Epilithic organisms in a photoquadrat at Minnesota Reef, 21m depth. You can see cup corals, several bryozoans, hydroids, sponges, encrusting algae and a creeping sea cucumber.
A lot of the work our lab does involves taking photos of quadrats underwater. We take photos because the depth we work at (up to 27m) prevents us from spending enough time to quantify epifauna along our transects.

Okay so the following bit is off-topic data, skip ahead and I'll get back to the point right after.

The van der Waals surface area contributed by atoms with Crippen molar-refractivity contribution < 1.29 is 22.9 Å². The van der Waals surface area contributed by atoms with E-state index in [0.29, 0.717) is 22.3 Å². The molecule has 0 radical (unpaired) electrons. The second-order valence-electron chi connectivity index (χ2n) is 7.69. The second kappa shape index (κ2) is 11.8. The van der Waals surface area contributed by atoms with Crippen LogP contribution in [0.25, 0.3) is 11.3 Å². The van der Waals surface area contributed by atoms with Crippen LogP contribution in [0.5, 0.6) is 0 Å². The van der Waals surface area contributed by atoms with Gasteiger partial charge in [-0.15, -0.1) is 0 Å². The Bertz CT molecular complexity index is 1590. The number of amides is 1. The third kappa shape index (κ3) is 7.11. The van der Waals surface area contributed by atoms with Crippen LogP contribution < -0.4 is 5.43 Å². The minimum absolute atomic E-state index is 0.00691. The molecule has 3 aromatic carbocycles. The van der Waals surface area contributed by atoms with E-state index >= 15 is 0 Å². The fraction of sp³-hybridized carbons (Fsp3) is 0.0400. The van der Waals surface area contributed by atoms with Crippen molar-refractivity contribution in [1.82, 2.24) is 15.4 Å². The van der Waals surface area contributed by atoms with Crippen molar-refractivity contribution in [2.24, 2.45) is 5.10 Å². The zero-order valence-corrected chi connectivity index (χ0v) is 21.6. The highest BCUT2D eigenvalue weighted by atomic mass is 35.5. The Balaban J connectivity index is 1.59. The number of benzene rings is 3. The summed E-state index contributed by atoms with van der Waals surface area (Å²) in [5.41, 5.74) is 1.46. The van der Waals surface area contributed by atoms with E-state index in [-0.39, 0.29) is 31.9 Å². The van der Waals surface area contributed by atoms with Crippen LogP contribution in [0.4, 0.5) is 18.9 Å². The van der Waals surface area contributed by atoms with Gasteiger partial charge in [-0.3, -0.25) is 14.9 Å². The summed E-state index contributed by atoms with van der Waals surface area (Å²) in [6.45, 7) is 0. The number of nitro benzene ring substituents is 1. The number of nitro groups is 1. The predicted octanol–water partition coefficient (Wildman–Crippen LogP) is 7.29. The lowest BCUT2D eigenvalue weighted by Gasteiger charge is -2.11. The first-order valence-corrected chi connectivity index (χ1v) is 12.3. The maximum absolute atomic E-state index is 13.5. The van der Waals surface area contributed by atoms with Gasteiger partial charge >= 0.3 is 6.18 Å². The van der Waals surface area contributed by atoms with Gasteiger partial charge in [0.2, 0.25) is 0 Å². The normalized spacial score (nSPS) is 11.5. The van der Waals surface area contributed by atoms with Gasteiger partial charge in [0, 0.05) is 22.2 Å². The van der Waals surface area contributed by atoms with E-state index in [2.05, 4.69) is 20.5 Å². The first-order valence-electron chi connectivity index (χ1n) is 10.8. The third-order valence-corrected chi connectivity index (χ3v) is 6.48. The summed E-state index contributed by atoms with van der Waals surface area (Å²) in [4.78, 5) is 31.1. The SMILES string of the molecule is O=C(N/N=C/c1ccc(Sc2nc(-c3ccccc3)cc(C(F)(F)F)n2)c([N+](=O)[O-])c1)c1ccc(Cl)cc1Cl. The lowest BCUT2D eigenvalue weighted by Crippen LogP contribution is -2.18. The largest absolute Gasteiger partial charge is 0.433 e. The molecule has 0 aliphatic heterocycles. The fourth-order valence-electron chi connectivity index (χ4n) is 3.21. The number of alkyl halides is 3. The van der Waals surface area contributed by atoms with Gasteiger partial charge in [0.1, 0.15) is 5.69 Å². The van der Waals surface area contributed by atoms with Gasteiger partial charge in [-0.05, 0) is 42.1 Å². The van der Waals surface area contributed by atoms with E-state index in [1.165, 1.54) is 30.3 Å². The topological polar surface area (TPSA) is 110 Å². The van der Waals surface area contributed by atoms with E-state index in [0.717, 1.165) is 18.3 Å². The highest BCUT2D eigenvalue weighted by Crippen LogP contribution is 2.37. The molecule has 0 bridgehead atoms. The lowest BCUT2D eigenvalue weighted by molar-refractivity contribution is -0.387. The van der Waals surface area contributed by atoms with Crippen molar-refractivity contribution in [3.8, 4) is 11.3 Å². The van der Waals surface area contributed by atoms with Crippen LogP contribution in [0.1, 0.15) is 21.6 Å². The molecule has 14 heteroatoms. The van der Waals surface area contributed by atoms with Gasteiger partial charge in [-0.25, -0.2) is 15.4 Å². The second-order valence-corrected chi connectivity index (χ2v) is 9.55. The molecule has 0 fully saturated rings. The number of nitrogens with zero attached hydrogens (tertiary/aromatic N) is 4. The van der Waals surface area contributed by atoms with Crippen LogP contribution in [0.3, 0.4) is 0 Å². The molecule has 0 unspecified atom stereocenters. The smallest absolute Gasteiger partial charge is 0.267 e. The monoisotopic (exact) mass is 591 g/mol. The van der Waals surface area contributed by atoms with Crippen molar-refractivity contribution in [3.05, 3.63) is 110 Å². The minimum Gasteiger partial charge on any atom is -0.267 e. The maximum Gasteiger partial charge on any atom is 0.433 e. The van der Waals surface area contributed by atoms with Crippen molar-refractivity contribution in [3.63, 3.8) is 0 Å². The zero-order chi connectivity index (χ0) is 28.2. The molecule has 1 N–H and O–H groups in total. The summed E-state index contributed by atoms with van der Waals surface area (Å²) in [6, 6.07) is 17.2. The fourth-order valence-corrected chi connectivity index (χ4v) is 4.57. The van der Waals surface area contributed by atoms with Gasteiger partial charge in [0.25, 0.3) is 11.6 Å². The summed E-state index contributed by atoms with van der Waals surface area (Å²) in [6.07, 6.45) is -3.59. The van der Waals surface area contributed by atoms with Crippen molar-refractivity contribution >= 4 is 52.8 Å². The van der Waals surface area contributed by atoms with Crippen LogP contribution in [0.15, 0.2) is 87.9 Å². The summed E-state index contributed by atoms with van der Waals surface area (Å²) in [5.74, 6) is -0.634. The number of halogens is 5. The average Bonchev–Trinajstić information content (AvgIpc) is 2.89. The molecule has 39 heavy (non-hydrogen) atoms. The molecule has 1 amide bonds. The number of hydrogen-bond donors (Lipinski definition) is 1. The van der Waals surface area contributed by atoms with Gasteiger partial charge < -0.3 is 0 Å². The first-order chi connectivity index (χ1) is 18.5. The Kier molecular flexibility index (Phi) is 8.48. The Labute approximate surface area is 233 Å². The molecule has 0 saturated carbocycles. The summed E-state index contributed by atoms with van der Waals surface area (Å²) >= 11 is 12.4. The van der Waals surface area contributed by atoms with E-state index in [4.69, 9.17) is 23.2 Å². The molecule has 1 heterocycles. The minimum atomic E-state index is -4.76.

Our camera setup consists of an Olympus C-8080 in an underwater housing, a strobe slave, and an Ikelite strobe, all mounted on an aluminum frame.
Photo by Megan Cook
Photo by Megan Cook, Ryan Knowles diving
The business end of the framer measures 35x25cm. When we take photos we rest this rectangle flat against the bottom, and use the rulers to set an accurate scale for measuring mobile fauna on the computer. We quantify percent cover of sessile organisms by dividing the photo into 24 blocks and estimating basal and canopy cover in each block.